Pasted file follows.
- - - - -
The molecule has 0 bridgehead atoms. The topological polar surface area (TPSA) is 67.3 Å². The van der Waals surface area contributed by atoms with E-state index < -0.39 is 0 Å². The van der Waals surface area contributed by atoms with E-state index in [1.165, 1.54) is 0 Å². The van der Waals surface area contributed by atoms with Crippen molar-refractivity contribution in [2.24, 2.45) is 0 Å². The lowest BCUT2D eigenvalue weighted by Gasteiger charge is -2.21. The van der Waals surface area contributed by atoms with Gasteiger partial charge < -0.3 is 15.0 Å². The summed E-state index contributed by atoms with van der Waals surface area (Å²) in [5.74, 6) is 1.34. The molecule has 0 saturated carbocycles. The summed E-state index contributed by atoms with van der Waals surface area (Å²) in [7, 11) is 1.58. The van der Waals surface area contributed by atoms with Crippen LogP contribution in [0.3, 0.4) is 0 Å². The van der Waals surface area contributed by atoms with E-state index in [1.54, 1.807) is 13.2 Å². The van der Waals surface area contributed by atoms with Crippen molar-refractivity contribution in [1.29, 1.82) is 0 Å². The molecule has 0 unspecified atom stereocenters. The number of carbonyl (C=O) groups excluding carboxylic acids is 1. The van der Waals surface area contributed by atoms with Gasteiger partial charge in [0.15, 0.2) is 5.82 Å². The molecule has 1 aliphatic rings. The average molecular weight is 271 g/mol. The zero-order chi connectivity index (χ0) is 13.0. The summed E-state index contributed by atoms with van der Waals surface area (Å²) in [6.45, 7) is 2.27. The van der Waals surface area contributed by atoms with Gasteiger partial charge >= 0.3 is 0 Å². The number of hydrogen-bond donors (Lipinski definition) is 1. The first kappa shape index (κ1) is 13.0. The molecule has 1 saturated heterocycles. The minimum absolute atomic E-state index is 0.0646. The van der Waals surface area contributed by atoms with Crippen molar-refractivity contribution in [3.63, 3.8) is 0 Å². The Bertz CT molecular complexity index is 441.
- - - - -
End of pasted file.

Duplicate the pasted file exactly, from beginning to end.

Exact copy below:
The molecule has 0 bridgehead atoms. The topological polar surface area (TPSA) is 67.3 Å². The van der Waals surface area contributed by atoms with E-state index < -0.39 is 0 Å². The van der Waals surface area contributed by atoms with E-state index in [1.165, 1.54) is 0 Å². The van der Waals surface area contributed by atoms with Crippen molar-refractivity contribution in [2.24, 2.45) is 0 Å². The lowest BCUT2D eigenvalue weighted by Gasteiger charge is -2.21. The van der Waals surface area contributed by atoms with Gasteiger partial charge < -0.3 is 15.0 Å². The summed E-state index contributed by atoms with van der Waals surface area (Å²) in [5.74, 6) is 1.34. The molecule has 0 saturated carbocycles. The summed E-state index contributed by atoms with van der Waals surface area (Å²) in [7, 11) is 1.58. The van der Waals surface area contributed by atoms with Crippen LogP contribution in [0.3, 0.4) is 0 Å². The van der Waals surface area contributed by atoms with E-state index in [1.54, 1.807) is 13.2 Å². The van der Waals surface area contributed by atoms with Crippen molar-refractivity contribution in [1.29, 1.82) is 0 Å². The molecule has 0 unspecified atom stereocenters. The number of carbonyl (C=O) groups excluding carboxylic acids is 1. The van der Waals surface area contributed by atoms with Gasteiger partial charge in [0.15, 0.2) is 5.82 Å². The molecule has 1 aliphatic rings. The average molecular weight is 271 g/mol. The zero-order chi connectivity index (χ0) is 13.0. The summed E-state index contributed by atoms with van der Waals surface area (Å²) in [6.45, 7) is 2.27. The van der Waals surface area contributed by atoms with Gasteiger partial charge >= 0.3 is 0 Å². The number of hydrogen-bond donors (Lipinski definition) is 1. The first kappa shape index (κ1) is 13.0. The molecule has 1 saturated heterocycles. The minimum absolute atomic E-state index is 0.0646. The van der Waals surface area contributed by atoms with Crippen molar-refractivity contribution in [3.63, 3.8) is 0 Å². The Bertz CT molecular complexity index is 441.